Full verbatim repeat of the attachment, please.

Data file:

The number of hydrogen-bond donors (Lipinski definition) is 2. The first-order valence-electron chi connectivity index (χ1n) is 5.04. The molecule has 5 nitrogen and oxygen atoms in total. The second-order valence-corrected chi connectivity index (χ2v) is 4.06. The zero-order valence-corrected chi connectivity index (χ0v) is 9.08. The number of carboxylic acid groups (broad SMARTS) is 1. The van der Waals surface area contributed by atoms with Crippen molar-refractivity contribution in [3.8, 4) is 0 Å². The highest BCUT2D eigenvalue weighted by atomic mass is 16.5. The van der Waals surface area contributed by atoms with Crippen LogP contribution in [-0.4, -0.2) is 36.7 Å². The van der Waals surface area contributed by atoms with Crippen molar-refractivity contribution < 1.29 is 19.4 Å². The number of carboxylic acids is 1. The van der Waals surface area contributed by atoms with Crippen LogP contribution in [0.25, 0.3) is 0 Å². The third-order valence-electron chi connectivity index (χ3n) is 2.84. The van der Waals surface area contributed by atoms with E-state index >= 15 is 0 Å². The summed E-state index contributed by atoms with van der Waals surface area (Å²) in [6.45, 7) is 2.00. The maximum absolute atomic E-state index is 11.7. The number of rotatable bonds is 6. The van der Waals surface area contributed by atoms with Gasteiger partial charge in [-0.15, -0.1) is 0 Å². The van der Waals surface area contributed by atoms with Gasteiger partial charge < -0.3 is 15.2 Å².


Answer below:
The number of hydrogen-bond donors (Lipinski definition) is 2. The first-order valence-electron chi connectivity index (χ1n) is 5.04. The molecule has 5 nitrogen and oxygen atoms in total. The second-order valence-corrected chi connectivity index (χ2v) is 4.06. The zero-order valence-corrected chi connectivity index (χ0v) is 9.08. The number of carboxylic acid groups (broad SMARTS) is 1. The van der Waals surface area contributed by atoms with Crippen molar-refractivity contribution in [3.8, 4) is 0 Å². The highest BCUT2D eigenvalue weighted by atomic mass is 16.5. The van der Waals surface area contributed by atoms with Crippen LogP contribution in [-0.4, -0.2) is 36.7 Å². The van der Waals surface area contributed by atoms with Crippen molar-refractivity contribution < 1.29 is 19.4 Å². The number of carboxylic acids is 1. The van der Waals surface area contributed by atoms with Crippen LogP contribution in [0.25, 0.3) is 0 Å². The third-order valence-electron chi connectivity index (χ3n) is 2.84. The van der Waals surface area contributed by atoms with E-state index >= 15 is 0 Å². The summed E-state index contributed by atoms with van der Waals surface area (Å²) in [6.45, 7) is 2.00. The maximum absolute atomic E-state index is 11.7. The number of rotatable bonds is 6. The van der Waals surface area contributed by atoms with Gasteiger partial charge in [-0.15, -0.1) is 0 Å². The van der Waals surface area contributed by atoms with Gasteiger partial charge < -0.3 is 15.2 Å².